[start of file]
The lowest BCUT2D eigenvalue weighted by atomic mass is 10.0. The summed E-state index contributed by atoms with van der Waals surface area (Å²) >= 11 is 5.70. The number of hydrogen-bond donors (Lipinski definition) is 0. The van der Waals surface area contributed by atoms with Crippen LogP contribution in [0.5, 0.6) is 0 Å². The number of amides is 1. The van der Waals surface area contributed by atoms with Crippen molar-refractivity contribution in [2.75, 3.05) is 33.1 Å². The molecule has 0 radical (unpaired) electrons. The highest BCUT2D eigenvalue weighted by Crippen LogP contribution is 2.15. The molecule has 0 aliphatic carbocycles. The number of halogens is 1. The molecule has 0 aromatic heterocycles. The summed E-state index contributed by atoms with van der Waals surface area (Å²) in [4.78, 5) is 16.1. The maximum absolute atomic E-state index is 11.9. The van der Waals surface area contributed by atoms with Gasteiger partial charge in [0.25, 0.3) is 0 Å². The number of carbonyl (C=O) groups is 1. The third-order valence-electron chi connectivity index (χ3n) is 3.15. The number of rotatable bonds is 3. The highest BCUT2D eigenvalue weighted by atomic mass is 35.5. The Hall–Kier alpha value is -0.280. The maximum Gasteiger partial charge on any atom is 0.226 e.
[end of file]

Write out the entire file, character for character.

The lowest BCUT2D eigenvalue weighted by atomic mass is 10.0. The summed E-state index contributed by atoms with van der Waals surface area (Å²) >= 11 is 5.70. The number of hydrogen-bond donors (Lipinski definition) is 0. The van der Waals surface area contributed by atoms with Crippen LogP contribution in [0.5, 0.6) is 0 Å². The number of amides is 1. The van der Waals surface area contributed by atoms with Crippen molar-refractivity contribution in [2.75, 3.05) is 33.1 Å². The molecule has 0 radical (unpaired) electrons. The highest BCUT2D eigenvalue weighted by Crippen LogP contribution is 2.15. The molecule has 0 aliphatic carbocycles. The number of halogens is 1. The molecule has 0 aromatic heterocycles. The summed E-state index contributed by atoms with van der Waals surface area (Å²) in [4.78, 5) is 16.1. The maximum absolute atomic E-state index is 11.9. The van der Waals surface area contributed by atoms with Gasteiger partial charge in [0.25, 0.3) is 0 Å². The number of carbonyl (C=O) groups is 1. The third-order valence-electron chi connectivity index (χ3n) is 3.15. The number of rotatable bonds is 3. The highest BCUT2D eigenvalue weighted by atomic mass is 35.5. The Hall–Kier alpha value is -0.280. The maximum Gasteiger partial charge on any atom is 0.226 e.